To ensure that motorists maintain road discipline and drivers are motivated to follow traffic regulations, the Mumbai traffic police have written to the BMC asking it to put up an adequate number of signboards and lane markings on roads.
As per a report drafted by the traffic police, only 25 per cent of the roads in south Mumbai have traffic signboards and road markings, while the figure stands at 40 per cent in the suburbs. JCP (Traffic) BK Upadhyay said the traffic police had conducted a survey of the city and found that in many places, either the signboards had been removed or had faded to the extent that they were no longer visible.
“During road work, many direction signs are removed by contractors and never put back,” said Upadhyay. Upadhyay said apart from major roads such as Madame Cama Road and Mahanagarpalika Marg, many roads in Pydhonie and even around Chhatrapati Shivaji Terminus have road signs missing. “Even if one car or vehicle enters a wrong lane due to the absence of signs, it creates chaos as many lanes in South Mumbai are narrow. The drivers also have to take a long U-turn or sometimes completely deviate to come to the right road,” said Upadhyay.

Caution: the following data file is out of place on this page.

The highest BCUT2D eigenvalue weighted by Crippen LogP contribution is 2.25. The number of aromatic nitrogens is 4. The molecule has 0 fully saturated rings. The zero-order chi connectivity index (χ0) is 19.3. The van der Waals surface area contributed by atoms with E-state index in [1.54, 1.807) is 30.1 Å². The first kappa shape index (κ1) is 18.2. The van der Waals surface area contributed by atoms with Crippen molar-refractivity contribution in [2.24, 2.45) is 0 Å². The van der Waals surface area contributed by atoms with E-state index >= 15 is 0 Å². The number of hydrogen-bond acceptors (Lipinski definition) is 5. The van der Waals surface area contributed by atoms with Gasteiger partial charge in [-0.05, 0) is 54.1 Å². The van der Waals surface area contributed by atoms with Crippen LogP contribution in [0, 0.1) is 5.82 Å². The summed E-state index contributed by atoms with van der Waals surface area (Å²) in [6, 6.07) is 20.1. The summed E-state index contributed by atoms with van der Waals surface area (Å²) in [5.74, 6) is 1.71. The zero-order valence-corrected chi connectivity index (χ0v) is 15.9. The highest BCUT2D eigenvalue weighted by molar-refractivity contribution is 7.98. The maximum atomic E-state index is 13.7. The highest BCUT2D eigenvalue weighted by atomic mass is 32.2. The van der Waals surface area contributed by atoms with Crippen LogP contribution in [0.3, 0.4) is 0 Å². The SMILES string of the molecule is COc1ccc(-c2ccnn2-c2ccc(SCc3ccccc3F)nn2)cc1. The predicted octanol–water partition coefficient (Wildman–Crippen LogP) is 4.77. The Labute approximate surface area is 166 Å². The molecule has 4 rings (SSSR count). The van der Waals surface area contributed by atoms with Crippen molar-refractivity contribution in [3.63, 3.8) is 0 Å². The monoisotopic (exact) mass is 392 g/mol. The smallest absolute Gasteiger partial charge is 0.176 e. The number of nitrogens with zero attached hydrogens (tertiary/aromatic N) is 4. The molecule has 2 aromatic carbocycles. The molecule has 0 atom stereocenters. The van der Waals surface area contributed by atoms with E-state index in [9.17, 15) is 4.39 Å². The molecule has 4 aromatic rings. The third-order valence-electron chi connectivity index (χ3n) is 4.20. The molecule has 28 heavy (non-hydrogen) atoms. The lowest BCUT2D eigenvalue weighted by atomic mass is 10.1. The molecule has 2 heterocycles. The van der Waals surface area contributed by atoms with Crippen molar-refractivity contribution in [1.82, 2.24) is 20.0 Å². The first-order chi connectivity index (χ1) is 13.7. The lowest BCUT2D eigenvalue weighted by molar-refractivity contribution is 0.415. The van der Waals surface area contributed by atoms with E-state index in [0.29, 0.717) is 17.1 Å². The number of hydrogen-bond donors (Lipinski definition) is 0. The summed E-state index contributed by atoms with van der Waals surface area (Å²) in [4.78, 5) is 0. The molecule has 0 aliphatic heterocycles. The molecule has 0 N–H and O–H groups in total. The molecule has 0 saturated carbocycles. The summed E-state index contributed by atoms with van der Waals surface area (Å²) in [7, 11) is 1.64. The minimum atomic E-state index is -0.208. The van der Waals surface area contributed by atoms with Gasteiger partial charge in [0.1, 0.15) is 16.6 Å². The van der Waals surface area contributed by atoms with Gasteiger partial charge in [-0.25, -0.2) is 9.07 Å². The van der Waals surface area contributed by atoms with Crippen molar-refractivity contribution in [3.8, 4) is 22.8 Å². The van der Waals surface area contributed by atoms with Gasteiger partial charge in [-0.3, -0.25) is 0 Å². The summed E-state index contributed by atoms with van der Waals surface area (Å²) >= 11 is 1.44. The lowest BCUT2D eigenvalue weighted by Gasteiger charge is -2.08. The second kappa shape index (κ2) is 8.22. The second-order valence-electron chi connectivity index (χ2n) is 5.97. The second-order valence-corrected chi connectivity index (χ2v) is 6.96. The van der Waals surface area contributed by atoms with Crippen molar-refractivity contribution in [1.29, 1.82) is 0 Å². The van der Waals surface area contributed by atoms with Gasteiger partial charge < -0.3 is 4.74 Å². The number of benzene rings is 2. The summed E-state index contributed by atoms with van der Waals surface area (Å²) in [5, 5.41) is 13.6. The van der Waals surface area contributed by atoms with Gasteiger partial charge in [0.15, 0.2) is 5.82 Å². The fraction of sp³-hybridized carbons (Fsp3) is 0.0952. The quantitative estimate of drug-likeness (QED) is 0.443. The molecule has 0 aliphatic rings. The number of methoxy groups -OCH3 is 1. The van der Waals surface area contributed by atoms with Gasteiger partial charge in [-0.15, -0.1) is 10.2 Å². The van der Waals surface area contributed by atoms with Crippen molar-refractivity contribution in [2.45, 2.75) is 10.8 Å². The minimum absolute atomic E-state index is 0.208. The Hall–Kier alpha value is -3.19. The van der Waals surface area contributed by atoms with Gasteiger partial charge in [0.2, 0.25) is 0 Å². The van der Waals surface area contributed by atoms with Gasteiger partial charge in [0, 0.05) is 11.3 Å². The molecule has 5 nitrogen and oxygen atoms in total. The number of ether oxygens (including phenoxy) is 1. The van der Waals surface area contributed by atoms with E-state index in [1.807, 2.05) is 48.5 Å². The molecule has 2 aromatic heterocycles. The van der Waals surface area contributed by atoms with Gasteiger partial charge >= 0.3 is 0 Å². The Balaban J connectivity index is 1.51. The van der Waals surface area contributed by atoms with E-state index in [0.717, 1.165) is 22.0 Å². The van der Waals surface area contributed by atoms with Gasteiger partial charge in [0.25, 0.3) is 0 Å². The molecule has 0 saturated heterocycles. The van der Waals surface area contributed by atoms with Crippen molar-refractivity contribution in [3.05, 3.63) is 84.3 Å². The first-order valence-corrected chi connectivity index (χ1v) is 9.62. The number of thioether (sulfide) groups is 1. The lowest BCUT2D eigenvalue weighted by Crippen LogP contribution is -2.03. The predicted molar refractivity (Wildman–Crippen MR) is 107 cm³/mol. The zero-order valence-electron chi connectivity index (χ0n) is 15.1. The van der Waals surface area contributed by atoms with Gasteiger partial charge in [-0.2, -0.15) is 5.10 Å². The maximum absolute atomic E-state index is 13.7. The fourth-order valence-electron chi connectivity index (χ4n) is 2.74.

The traffic police also said it also becomes difficult for policemen to redirect vehicles stuck in narrow lanes. The roads identified by the police are P D’ Mello road, Ballard Estate, the entire stretch opposite the city police headquarters including the Amberkar Road and even Marine Drive.
Apart from the road sign boards, the traffic police have also written to the BMC to paint the roads with ‘stop’, ‘go slow’ and zebra crossings which would motivate the drivers to drive cautiously and cause less accidents. “Drivers often argue with traffic policemen that they did not stop at the stop line because they could not see it. In such case, it becomes difficult for the policeman on the field to justify why he stopped the driver,” Upadhyay said.
The traffic police have requested BMC to instruct road contractors to replace signboards if they have to be removed for road repair work. The police have also asked the BMC to use the thermoplastic paint for road signs so that they do not fade easily.
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